OLD TOWN — The city's first barrier-protected bike lanes on Clybourn Avenue are almost complete, with crews aiming to finish the last piece of the project — installing bike-specific traffic signals — within the next few weeks.
"I think this is a great addition to the neighborhood. Not only do they protect bikers and cars, this also enhances the neighborhood," said Ald. Walter Burnett Jr (27th) at a news conference held at Clybourn Avenue and Division Street to mark the near-completion of the lanes.
The $700,000 project, which is the first of its kind in the state, has transformed a stretch of Clybourn Avenue from Division to Halsted Street — which sees about 200 cyclists during the average morning commute — with three-foot-wide concrete medians that separate vehicles and bicycles.
The Illinois Department of Transportation is using the project as a pilot for the rest of the city, hoping it validates evidence that protected lanes increase safety without creating too much congestion.
Within the next few weeks, crews will install bike-specific traffic signals — similar to the ones found at the Milwaukee Avenue and Dearborn Street bike lanes — at Clybourn Avenue and Orleans Street and Clybourn Avenue and Division Street, according to the Illinois Department of Transportation.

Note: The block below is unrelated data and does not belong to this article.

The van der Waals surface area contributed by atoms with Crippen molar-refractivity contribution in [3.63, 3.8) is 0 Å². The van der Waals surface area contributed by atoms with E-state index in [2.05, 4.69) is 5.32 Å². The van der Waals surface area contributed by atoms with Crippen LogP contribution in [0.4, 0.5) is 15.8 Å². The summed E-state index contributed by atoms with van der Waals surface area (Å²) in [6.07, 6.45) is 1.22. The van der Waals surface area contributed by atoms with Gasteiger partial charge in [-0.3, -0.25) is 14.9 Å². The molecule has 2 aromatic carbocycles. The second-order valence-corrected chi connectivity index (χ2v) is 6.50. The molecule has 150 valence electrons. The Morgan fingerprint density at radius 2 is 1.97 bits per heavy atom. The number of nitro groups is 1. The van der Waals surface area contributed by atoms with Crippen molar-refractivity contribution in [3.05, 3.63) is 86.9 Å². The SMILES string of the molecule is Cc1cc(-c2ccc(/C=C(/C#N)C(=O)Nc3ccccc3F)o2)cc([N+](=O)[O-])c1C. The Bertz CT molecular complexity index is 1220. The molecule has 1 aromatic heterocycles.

The next step is for officials to study the "before and after effects to make our existing roadways better," according to Blankenhorn.
A push for bike lanes along Clybourn Avenue ramped up after cyclist Bobby Cann was killed on the road in 2013. Public officials recalled the "terrible, tragic accident" at the news conference, saying the lanes have already made the area more safe.
"With this redesign, you can already see that cars are moving at a more even, slower pace," said Ron Burke, executive director for biking, walking and transit advocacy group Active Transportation Alliance. "I can't sing the praises [of the officials] enough. This is really a groundbreaking project in Chicago. It is probably the most advanced bike lane that we have so far in this city. It's an example we want to see more of."
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